TruEMU: An Extensible, Open-Source, Whole-System iOS Emulator

Conference:  Black Hat USA 2022



The presentation discusses the development of an open-source iOS emulator for research purposes, with a focus on kernel debugging and fuzzing.
  • The iOS emulator was developed to address the challenges posed by real devices, which are expensive, rare, and highly secure.
  • The emulator aims to model actual hardware as closely as possible and supports a wide range of iOS versions, including iOS 14 to iOS 16.
  • The emulator also supports custom CPU features by Apple and USB support, and allows for easy kernel debugging and fuzzing.
  • The development process involved reverse engineering the device tree and building a stop model, followed by dynamic and static reverse engineering to understand hardware behavior and write emulation code.
  • The emulator is open source and available for use in research.
The presenter notes that real iOS devices are expensive and highly secure, making them difficult to use for research purposes. They describe the Checkmate exploit as one option for debugging, but note that it requires building custom cables and is limited to jailbroken devices. The presenter also mentions the challenges posed by interrupts and the lack of sanitizer bills for iOS, and discusses potential solutions such as hooking allocator functions. Overall, the presentation emphasizes the importance of lowering the entry barrier to iOS research to improve security for all users.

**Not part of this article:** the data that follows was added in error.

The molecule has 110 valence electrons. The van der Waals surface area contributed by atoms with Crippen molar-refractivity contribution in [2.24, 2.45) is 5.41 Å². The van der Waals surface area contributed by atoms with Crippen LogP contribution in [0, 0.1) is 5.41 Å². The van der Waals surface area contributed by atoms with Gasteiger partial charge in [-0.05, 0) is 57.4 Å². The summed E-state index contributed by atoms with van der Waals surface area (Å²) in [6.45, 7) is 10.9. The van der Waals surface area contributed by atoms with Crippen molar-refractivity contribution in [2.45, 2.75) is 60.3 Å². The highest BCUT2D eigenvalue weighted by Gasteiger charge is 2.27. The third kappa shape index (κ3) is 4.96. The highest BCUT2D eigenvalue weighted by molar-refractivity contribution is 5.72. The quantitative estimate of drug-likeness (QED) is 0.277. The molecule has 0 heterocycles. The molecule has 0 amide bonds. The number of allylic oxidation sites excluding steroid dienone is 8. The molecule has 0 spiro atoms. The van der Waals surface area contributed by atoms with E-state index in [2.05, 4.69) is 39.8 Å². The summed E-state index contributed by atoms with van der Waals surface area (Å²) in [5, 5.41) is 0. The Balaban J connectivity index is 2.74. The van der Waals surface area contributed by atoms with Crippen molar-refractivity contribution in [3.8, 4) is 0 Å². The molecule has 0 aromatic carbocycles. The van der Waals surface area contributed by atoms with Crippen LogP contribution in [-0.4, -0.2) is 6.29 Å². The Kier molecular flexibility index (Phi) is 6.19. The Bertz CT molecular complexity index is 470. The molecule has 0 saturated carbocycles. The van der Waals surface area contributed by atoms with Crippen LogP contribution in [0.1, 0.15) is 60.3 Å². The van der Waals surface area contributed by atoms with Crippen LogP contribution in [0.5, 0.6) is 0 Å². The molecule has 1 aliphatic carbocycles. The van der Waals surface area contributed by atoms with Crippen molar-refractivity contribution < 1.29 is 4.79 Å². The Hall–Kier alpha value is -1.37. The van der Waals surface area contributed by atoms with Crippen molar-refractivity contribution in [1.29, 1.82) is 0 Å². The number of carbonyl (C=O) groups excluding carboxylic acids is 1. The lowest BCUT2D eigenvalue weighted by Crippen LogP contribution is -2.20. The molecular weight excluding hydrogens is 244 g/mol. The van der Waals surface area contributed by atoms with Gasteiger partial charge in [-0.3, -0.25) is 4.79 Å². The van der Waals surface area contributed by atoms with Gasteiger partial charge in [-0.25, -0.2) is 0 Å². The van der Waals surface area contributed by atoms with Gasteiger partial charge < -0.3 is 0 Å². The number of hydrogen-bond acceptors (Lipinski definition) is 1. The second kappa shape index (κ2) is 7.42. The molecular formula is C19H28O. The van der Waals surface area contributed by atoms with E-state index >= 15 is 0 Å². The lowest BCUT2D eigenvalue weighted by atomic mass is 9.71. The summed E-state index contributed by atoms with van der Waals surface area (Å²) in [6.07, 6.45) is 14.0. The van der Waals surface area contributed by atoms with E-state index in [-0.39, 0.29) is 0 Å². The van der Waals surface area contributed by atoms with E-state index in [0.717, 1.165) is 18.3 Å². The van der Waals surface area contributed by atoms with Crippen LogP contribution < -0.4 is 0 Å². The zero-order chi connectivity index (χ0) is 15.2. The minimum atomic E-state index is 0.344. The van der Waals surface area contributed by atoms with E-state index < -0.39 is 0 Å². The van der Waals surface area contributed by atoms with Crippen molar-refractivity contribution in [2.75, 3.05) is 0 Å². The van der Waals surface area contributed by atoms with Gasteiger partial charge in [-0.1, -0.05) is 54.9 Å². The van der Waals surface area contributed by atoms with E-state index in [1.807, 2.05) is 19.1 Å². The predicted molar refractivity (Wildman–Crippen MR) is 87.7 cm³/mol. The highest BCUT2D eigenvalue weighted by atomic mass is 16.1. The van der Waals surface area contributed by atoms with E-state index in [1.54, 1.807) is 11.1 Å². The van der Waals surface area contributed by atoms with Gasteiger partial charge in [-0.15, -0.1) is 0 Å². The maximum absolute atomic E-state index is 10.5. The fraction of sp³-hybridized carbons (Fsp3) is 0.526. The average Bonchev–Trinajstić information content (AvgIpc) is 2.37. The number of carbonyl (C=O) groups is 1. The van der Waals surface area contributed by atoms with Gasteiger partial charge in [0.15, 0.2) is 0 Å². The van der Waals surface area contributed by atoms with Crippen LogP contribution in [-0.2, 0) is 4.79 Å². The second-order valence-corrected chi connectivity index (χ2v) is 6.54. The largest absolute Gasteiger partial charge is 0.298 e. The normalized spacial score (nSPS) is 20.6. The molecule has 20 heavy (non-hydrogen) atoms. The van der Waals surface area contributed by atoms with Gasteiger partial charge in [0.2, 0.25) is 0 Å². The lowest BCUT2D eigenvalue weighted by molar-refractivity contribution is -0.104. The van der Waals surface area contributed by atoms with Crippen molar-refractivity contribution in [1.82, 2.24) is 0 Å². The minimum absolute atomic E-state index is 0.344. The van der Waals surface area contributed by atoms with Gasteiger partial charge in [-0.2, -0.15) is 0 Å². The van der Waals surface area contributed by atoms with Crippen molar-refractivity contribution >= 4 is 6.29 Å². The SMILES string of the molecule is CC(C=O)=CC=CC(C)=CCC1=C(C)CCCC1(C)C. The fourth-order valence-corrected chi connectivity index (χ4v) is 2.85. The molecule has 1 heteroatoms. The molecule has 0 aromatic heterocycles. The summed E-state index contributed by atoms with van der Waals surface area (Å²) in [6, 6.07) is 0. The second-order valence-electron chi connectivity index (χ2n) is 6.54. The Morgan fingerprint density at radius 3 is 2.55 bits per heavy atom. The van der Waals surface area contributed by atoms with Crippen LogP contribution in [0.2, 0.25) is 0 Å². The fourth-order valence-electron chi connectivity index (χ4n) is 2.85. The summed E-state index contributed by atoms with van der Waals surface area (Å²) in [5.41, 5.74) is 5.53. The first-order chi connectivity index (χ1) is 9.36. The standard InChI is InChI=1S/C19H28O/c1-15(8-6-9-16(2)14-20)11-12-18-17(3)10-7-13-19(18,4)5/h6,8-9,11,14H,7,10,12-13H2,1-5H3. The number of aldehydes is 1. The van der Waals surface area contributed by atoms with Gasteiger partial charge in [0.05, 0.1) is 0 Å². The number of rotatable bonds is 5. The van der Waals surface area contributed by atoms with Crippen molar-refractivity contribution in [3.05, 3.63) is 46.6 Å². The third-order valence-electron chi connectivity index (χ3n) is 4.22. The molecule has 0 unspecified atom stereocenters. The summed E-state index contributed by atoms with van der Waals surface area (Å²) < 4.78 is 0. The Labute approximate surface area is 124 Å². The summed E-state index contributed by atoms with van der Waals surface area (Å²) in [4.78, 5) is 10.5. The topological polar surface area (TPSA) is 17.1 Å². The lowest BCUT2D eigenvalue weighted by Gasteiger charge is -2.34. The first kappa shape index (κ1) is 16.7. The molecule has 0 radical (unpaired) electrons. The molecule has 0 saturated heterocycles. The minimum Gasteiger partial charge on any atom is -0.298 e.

iOS is one of the most valuable targets for security researchers. Unfortunately, studying the internals of this operating system is notoriously hard, due to the closed nature of the iOS ecosystem and the absence of easily-accessible analysis tools.To address this issue, we developed TruEMU, which we present in this talk. TruEMU is the first open-source, extensible, whole-system iOS emulator. Compared to the few available alternatives, TruEMU enables complete iOS kernel emulation, including emulation of the SecureROM and the USB kernel stack. More importantly, TruEMU is completely free and open-source, and it is based on the well-known and highly extensible emulator QEMU.This talk will start by presenting the challenges and the solutions we devised to reverse engineer current iOS boot code and kernel code, and explain how to provide adequate support in QEMU. Then, to showcase TruEMU's usefulness and capabilities, we will demonstrate how it can completely boot modern iOS images, including iOS 14 and the latest iOS 15, and how it can properly run different user-space components, such as launchd, restored, etc.Later, we will showcase two promising ways to use TruEMU as an iOS vulnerability research platform. Specifically, we will demonstrate how to use TruEMU to enable coverage-based fuzzing of the iOS kernel USB stack. Further, we will show how TruEMU provides a platform to implement coverage-based, syscall-level fuzzing. This platform enables security researchers to automatically explore multiple attack surfaces of iOS.In sum, building a complete emulator for iOS is a daunting task. Many features (i.e., many peripherals) still need to be implemented to allow a complete emulation of a modern iOS device. We hope this talk will also bootstrap a large community involvement in this project that will progressively shed more light on the obscure corners of iOS security.